The Maryland Court of Appeals, rejecting recommendations of its own rules committee that would have severely restricted lawyer advertising, has proposed its own regulations that would give Maryland the most liberal attorney advertising rules in the nation.
The courts proposed regulations, which will be open to public comment for the next month, would allow attorneys to advertise in newspapers and magazines as well as over radio and television.
The liberal proposal, which also goes against the recommendation of the Maryland Bar Association, was published yesterday. The Court of Appeals, Maryland's highest judicial body, is charged with the responsibility of regulating attorney conduct.
Although the rules will not become final until after the court receives comments on them, legal observers in Annapolis said it is unlikely the judges will make major changes in their proposal.
The issue of just how widely lawyers can advertise has been hotly debated in the legal profession ever since the Supreme Court ruled in June that bans on it are unconstitutional.
The American Bar Association at its convention in August suggested regulations that are far more restrictive than the Maryland court's proposal though less restrictive than the recommendations of the court's own rules committee. In letters to the ABA and the Maryland Court, the U.S. Justice Department had warned that both violated the Supreme Court ruling and the nation's antitrust laws.
The Maryland court's trail-blazing regulations are deceptively simple. All they do is ban any advertising that is false, fraudulent, misleading or deceptive, and warn attorneys that they are personally responsible for the contents of their ads.
Any other advertising by lawyers would be allowed.
The new proposal replaces complicated regulations recommended to the court in October by its rules committee. Those regulations would have prohibited lawyers from advertising their minimum fees for such simple services as preparing wills and divorces and instead would have required them to list their maximum fees in any ad.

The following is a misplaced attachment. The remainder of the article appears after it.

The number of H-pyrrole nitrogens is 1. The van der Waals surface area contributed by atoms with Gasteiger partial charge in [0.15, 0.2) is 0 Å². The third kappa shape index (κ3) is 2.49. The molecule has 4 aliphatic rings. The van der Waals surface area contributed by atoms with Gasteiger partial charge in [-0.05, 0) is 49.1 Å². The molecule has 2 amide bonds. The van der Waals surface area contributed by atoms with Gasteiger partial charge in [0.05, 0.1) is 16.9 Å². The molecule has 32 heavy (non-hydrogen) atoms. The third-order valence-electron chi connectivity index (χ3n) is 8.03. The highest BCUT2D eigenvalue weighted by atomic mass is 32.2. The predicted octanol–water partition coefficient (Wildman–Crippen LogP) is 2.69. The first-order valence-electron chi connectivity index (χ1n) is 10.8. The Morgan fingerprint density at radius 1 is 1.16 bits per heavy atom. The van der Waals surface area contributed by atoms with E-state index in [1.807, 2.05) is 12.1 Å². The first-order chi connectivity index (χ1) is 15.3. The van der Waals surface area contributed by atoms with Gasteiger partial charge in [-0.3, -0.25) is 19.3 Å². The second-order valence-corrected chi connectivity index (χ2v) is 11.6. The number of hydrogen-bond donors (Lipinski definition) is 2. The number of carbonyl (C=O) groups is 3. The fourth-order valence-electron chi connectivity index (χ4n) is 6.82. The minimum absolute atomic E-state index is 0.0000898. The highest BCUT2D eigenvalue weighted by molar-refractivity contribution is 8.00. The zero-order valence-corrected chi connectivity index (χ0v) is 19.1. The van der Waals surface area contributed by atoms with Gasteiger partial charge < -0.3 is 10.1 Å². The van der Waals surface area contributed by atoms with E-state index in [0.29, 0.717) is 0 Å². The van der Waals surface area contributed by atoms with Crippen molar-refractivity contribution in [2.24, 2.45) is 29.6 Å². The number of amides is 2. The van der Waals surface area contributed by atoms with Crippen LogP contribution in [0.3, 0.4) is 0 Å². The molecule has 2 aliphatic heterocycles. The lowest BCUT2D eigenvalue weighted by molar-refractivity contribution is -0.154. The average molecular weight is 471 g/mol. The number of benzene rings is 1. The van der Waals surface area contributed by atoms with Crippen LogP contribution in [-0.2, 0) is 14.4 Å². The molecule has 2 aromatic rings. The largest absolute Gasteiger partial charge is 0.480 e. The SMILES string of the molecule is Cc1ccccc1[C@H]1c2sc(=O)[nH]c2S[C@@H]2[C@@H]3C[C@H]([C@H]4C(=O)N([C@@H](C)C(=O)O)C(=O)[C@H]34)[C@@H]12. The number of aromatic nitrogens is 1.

The rules committee recommendations would also have banned both radio and television advertising. The Supreme Court noted that such advertising could pose regulation problems while the ABA suggested that radio advertising be allowed. The ABA said further study is needed before giving TV advertising blanket approval, however.
While the Maryland Bar Association generally applauded these ABA-proposed regulations, they were attacked at a public hearing - the first ever held in the state on rules that govern the conduct of lawyers - by representatives of legal clinics and by law school professors who saw deregulation as a way to spread lower-priced legals services to middle income Americans.
Representatives of legal clinics had said the effect of the rules committee's recommendations would make it impossible for lawyers to advertise.
The rules committee, though, said it was concerned that unrestricted advertising would mislead the public. It said it was especially worried that lawyers would use "bait and switch" tactics - advertising low-cost legal services and then tacking on extras once the client was hooked.
With its proposal, the Court of Apppeals implicitly rejected that argument. As a general guideline for lawyer advertising, it said that "special care should be taken to avoid the use of any statement or claim which is false, fraudulent, misleading or deceptive, or which is violative of any statute or rule of court."
Advertising is seen by legal reformers as a way to cut the cost of hiring a lawyer by making them competitive. Legal clinics, for instance, advertise $150 divorces in Maryland where the going rate in the state for similar cases had been twice as much. Lawyers in New York City already have seen the price of routine legal services go down under the pressure of advertising.
The Baltimore-based Legal Clinic of Cawley, Schmidt & Sharrow - which has expanded into Washington and Virginia as well as other East Coast states - plans to begin its television advertising Monday, said Ronald Sharrow.
While the Supreme Court lifted the ban on lawyer advertising, it left the exact rules under which they can advertise to the state courts that control lawyer behavior. According to an ABA survey, only Indiana has passed final regulations and they are more-restrictive than the Maryland proposal.